10.  Any future PPI system should take note of the extent to which committed and caring members of the public are left feeling undervalued by the PPI process. Professionals are well rewarded for their attendance at meetings etc whilst PPI members are asked to attend for nothing (except for travel costs etc). Please note the discrepancies existing when lay assessors participate in the Quality Outcomes Framework system (QOF). GPs who participate in the QOF process are very well rewarded for their time whist financial reward for lay assessors is sporadic across the country, varying by PCT.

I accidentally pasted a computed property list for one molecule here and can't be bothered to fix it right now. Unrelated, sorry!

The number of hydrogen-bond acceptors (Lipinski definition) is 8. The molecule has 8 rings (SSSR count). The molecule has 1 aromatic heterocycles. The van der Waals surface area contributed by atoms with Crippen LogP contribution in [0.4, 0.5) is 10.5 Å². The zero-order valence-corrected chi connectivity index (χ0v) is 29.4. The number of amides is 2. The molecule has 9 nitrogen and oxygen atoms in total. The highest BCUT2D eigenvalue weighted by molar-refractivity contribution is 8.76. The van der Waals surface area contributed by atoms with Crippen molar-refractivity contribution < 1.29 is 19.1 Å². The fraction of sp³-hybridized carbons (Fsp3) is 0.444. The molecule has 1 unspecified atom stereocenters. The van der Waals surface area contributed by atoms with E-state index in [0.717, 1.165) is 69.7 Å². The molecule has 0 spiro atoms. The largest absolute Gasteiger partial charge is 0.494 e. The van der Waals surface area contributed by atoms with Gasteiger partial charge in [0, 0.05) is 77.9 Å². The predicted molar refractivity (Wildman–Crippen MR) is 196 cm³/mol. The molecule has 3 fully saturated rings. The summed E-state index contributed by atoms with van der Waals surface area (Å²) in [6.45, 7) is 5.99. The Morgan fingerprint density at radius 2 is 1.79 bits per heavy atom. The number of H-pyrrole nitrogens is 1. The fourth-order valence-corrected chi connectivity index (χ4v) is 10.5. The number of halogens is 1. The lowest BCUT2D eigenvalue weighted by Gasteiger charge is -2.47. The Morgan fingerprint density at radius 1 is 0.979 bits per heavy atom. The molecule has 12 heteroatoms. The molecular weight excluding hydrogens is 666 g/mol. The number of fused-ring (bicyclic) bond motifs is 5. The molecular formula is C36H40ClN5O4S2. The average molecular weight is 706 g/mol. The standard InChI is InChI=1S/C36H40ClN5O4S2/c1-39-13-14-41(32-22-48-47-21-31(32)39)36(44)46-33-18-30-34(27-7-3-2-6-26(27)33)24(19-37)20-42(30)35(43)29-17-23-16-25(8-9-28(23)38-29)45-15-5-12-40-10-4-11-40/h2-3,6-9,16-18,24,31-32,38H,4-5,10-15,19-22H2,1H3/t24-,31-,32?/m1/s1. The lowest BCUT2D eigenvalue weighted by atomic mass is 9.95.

11.  At professional meetings PPI reps are usually out numbered by professionals who often use secret/exclusive, professional jargon to effectively exclude PPI members. Professional who attend meetings are often intent upon driving home vested interests for there particular department and have no time to spend on lengthy periods of consultation with members of the public who they do not consider as equals.

  12.  The future effectiveness of PPI will depend upon a willingness by NHS professionals to attend education and training events to familiarise themselves with the purpose of PPI. They should not seek merely to legitimise their plans by demonstrating that they have consulted with patient groups.